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Rev. Jocelyn B. Gardner Spencer

December 24, 2017

Christmas Eve Meditation


As the parent of a toddler, the story of Christmas, the story of Jesus’ birth, has taken on new meaning for me.  It’s not that I didn’t appreciate it before, but there are parts that strike me in new ways, both for better and for worse.  For instance, all that stuff about “silent night, holy night,” and, “the little lord Jesus, no crying he makes,” just doesn’t have the same ring any more.

I think about our son, and the things we say to comfort him when crying he makes.  Recently, in a phase of separation anxiety, we’ve been reassuring him with, “Mama and Dada always come back,” repeated so often that it’s become a sort of mantra for him.  “Mama alway back.  Dada alway back too,” he says.  “Gamma, Papa, alway back.  Sammy alway back.”

It melts my heart every time, because it is the sweetest thing I have ever heard… and because it is a lie.

I am not eager for it, but I know that there will come a time, if our lives proceed according to the order of things, when Grandma and Papa will not come back.  There will come a time when Mama and Dada will not come back.  There will come a time, hopefully a very long time from now, when Sammy will not come back.

To be a parent is, I think, to make an impossible set of promises—not only to “always come back,” but to keep a child safe, to provide for their needs, to protect them, to guide them, to teach them, to help them grow into a whole, healthy, flourishing human being—when you know all too well how easily all those promises can be broken, both by your own (and my own) all-too-human fumbling and failing and by the chaos and hardship of the world.

Mary and Joseph must have felt that, too, far more than I can even imagine.  Alone in a stable without so much as a midwife or a birthing-stool as their firstborn child arrived.  Stuck in a barn because they were not wealthy enough or important enough to have access to adequate, safe housing.  Holding that tiny, vulnerable infant and knowing what an inhospitable place the world can be.  Promising to keep that baby safe in a world where those in power cared little for the welfare of the poor, the foreigner, the refugee… a world where the strong trampled the weak and violence was a tool of first resort in resolving disagreements… a world where health care was a commodity available only to those who could afford it… a world where if you had the wrong color skin, or spoke the wrong language, or followed the wrong religion, you were an enemy.  A world where I’d better get mine before you get yours, because there certainly isn’t enough for the both of us.  A world where life was cheap and people were expendable in the service of the preservation of power—a world where King Herod would soon issue a death warrant for all children under the age of two in and around Bethlehem, so threatened was he by the idea that a baby had been born who would change everything.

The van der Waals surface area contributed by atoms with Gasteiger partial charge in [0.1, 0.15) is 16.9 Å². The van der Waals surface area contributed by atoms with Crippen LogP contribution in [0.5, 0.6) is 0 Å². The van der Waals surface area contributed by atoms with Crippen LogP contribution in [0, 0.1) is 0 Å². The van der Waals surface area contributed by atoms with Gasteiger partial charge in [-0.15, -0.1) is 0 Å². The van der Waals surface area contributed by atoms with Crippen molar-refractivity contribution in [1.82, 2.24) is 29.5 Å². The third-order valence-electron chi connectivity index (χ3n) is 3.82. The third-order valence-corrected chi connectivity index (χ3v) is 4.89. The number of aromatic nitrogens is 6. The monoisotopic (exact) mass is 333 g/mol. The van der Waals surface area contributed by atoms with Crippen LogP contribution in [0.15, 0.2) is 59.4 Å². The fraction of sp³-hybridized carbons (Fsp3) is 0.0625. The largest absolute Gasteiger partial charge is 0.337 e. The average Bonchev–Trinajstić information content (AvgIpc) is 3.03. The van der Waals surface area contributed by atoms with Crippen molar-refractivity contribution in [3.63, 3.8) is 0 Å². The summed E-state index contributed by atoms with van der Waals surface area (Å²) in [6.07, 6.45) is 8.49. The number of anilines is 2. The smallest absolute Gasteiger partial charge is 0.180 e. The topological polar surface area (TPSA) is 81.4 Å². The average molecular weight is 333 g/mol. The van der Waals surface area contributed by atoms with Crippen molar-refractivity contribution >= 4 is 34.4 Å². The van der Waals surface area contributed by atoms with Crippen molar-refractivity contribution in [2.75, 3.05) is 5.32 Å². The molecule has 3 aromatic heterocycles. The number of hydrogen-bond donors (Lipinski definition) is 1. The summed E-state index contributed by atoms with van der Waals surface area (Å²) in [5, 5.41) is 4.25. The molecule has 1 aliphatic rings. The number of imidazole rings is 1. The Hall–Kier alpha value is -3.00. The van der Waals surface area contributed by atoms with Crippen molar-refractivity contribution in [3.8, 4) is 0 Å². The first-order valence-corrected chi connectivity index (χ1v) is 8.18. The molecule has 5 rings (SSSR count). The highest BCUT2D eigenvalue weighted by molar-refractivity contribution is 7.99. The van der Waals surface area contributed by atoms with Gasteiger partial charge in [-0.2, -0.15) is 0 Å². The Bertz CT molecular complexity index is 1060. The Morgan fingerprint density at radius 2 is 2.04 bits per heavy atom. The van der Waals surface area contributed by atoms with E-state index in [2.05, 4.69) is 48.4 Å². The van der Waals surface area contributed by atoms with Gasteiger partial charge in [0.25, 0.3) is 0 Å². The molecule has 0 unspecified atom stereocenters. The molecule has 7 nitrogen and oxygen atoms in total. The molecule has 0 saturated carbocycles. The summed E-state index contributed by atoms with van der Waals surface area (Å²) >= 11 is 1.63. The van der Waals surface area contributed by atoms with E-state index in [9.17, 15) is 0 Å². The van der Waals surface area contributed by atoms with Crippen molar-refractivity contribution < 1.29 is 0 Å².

Mary and Joseph must have felt the impossibility of it all as they snuggled their squalling infant into a makeshift manger bed.  And yet, I am sure that they whispered in Jesus’ tiny, perfect ear, “Shh, it’s okay, you’re okay, you’re safe here.  Mama and Dada will always come back.”